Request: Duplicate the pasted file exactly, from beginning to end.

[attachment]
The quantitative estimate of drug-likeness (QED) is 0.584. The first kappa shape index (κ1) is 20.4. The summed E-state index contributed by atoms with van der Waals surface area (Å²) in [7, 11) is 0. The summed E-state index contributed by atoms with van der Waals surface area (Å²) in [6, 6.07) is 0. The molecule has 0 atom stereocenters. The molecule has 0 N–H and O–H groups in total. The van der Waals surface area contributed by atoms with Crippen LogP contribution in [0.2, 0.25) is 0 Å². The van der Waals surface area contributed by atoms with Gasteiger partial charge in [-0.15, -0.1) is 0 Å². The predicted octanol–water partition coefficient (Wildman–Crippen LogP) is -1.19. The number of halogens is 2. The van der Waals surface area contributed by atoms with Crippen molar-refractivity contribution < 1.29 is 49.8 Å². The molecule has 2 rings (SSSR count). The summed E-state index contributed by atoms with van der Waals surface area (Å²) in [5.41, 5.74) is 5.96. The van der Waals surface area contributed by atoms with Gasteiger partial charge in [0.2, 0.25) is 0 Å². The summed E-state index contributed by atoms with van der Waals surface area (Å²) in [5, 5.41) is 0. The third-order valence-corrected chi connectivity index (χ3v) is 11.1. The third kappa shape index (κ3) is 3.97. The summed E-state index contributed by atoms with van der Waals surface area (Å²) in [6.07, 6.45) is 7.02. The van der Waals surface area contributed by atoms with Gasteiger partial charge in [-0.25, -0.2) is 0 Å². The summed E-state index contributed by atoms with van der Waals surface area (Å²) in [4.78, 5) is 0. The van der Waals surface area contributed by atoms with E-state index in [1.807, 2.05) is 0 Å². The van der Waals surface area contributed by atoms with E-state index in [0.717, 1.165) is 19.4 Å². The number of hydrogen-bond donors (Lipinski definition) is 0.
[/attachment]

The quantitative estimate of drug-likeness (QED) is 0.584. The first kappa shape index (κ1) is 20.4. The summed E-state index contributed by atoms with van der Waals surface area (Å²) in [7, 11) is 0. The summed E-state index contributed by atoms with van der Waals surface area (Å²) in [6, 6.07) is 0. The molecule has 0 atom stereocenters. The molecule has 0 N–H and O–H groups in total. The van der Waals surface area contributed by atoms with Crippen LogP contribution in [0.2, 0.25) is 0 Å². The van der Waals surface area contributed by atoms with Gasteiger partial charge in [-0.15, -0.1) is 0 Å². The predicted octanol–water partition coefficient (Wildman–Crippen LogP) is -1.19. The number of halogens is 2. The van der Waals surface area contributed by atoms with Crippen molar-refractivity contribution < 1.29 is 49.8 Å². The molecule has 2 rings (SSSR count). The summed E-state index contributed by atoms with van der Waals surface area (Å²) in [5.41, 5.74) is 5.96. The van der Waals surface area contributed by atoms with Gasteiger partial charge in [0.2, 0.25) is 0 Å². The summed E-state index contributed by atoms with van der Waals surface area (Å²) in [5, 5.41) is 0. The third-order valence-corrected chi connectivity index (χ3v) is 11.1. The third kappa shape index (κ3) is 3.97. The summed E-state index contributed by atoms with van der Waals surface area (Å²) in [6.07, 6.45) is 7.02. The van der Waals surface area contributed by atoms with Gasteiger partial charge in [-0.25, -0.2) is 0 Å². The summed E-state index contributed by atoms with van der Waals surface area (Å²) in [4.78, 5) is 0. The van der Waals surface area contributed by atoms with E-state index in [1.807, 2.05) is 0 Å². The van der Waals surface area contributed by atoms with E-state index in [0.717, 1.165) is 19.4 Å². The number of hydrogen-bond donors (Lipinski definition) is 0.